Since June 23, Paul Magoolaghan has been getting lists at the end of each day. He will get his last one Sunday – the day the Great Race ends in Dearborn, Mich.
Luckily, the list of repairs needed to the 1907 Renault Vanderbilt Racer was short Thursday, when the annual antique automobile competition came to Buffalo for the first time in 25 years, stopping at the Buffalo Transportation/Pierce-Arrow Museum.
The list Thursday said to tighten the steering and the wheels and to change the battery for the lights. Lastly, it noted that two deer ran out in front of the rare vehicle Thursday – one at 10:06 a.m. and the other at 3:13 p.m.
"It's a pretty small list today," said Magoolaghan, chief mechanic of the car that sold for $15,000 in 1907 and was one of 11 made for W.K. Vanderbilt. The 45-year-old California resident added that the list was two pages Wednesday and the car had a broken clutch a couple days earlier.
"If you have no clutch in this car, you can't stop it," he said.
The Great Race started with a little more than 90 cars June 16 in Traverse City, Mich., and 78 made it to the Buffalo overnight stop. The first car arrived shortly after 5 p.m., with one crossing Michigan Avenue onto Seneca Street about every minute until 6:15 p.m., which resulted in 66 vehicles parked on the street.
There was about a half-hour delay before the remaining 12 cars made it to the Buffalo stop because of an accident involving one of the cars earlier in the day east of Fairport, where the competition had stopped about noon Thursday.
The vehicle, carrying the driver, navigator and a young girl, was rear-ended by a van attempting to pass, causing the car to flip onto its side. None of the three was hurt, but their Great Race came to an end. Wednesday, that team was only 1.7 seconds off of a perfect time. Teams are penalized for arriving too early or too late at checkpoints in the nine-day endurance race around the Great Lakes that covers about 2,100 miles.
"It's a competitive rally," said Brian "Motormouth" Goudge, who brought each car in by announcing the driver, navigator and vehicle make and model. "They must follow instructions precisely."
The oldest car was the 1907 Renault and the newest a 1969 Pontiac GTO. Most of the vehicles were from the 1916 to mid-1920s era. Some grabbed the attention of the couple of thousand people gathered on Seneca Street more than others, prompting them to snap photos.
After all 78 cars were in and parked on Seneca shortly before 7 p.m., the event morphed into a full-blown car show as people looked inside the cars and under the hoods.
Mayor Byron W. Brown thanked Great Race officials for returning to Buffalo and the museum for their role in the event. He also wasn't upset about the race stopping overnight.
"Many of the hotels in downtown Buffalo are sold out," he said.
Corky Coker, Great Race owner, said 25,000 people came out to send the drivers off June 23 and about 15,000 attended when the cars motored into Fairport earlier in the day.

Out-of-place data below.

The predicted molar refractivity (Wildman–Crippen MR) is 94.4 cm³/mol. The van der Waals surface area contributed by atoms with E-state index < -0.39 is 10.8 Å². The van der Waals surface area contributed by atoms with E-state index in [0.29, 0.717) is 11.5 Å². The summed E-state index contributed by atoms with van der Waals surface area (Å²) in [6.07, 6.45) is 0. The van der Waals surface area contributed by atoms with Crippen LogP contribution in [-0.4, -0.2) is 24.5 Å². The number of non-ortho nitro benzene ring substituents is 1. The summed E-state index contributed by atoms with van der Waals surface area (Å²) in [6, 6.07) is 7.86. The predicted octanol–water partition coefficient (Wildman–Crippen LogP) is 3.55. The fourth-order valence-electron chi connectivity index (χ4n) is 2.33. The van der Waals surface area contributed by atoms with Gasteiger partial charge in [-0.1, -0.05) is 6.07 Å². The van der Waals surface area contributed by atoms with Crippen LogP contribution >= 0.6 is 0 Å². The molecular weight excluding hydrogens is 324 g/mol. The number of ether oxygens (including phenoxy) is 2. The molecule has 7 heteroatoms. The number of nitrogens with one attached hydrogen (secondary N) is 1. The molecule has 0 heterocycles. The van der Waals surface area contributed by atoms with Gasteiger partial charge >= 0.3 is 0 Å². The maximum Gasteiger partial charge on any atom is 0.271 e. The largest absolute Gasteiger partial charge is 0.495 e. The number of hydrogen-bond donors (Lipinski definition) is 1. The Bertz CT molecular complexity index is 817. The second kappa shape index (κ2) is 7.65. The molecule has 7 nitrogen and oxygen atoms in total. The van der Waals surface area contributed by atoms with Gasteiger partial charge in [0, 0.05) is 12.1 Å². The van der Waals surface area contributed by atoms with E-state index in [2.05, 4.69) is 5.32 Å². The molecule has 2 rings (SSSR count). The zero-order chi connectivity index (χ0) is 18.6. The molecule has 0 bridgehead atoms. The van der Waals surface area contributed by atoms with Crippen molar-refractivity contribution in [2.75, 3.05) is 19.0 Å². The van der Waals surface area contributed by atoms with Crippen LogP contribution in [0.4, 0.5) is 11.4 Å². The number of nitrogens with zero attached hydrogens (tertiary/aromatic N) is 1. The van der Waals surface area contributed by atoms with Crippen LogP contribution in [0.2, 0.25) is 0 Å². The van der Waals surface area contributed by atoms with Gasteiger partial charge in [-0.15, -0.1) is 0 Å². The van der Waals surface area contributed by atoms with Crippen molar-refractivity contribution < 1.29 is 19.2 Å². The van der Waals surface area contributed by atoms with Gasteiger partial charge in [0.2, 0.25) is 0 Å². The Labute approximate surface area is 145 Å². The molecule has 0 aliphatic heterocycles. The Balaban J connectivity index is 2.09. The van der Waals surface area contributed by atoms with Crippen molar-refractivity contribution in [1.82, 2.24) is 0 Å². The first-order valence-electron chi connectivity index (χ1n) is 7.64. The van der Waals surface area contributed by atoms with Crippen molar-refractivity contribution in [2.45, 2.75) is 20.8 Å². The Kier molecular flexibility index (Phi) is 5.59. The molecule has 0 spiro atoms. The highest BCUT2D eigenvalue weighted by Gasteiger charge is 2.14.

"New York's been kind to us," Coker said.
But for Rick McIntosh and Brent Powley, Thursday was a little rough on their 1930 Ford Speedster 33, sponsored by MAC's Antique Auto Parts in Lockport. McIntosh, co-owner of MAC's and the vehicle's navigator, said they cracked an engine block but were able to "limp it in."
"We're not sure we're going to be able to finish," McIntosh said, adding that the car won its division on the second day and is currently in fifth or sixth place.
"It's a great car to drive," McIntosh said. "But we drive it like we stole it."
In a race where seconds make all the difference, some teams were focused on the places along the way because they had already come to grips with not winning.
Gary Kuck, of Lincoln, Neb., owner and navigator of a 1917 Hudson dubbed "Silver Bullet," won the Great Race in 1998 and 1999. But after a couple of mistakes Thursday, Kuck said he knows he won't win his third.
"We're not going to win this year," said Kuck, of Lincoln, Neb. "I already know."
Alan and Mary Travis, owners of the 1907 Renault, won the Great Race in 1984, 1987 and 1993. They then took a long break and are participating this year because the cooler weather isn't as hard on their vintage car as their home state of Arizona.
"This is like January to us," Alan said, although temperatures in Buffalo on Thursday were above 80 degrees.
But the car presents more challenges than being particular to the weather, as it has wooden wheels, difficult steering, a hand brake for slowing down and requires three gallons of oil daily because of the total loss system.
Still, Alan wouldn't trade in his 105-year-old car for anything, especially more modern cars.
"All those cars have nuisances," he said. "They get in the way."
But at the end of each day, it comes down to chief mechanic Magoolaghan, who has 51 items on his checklist for the vehicle.
But by the next day, the vehicle is polished and cleaned after Magoolaghan gets up at 5 a.m. to attend to it.
"It's all ready to go in the morning," he said.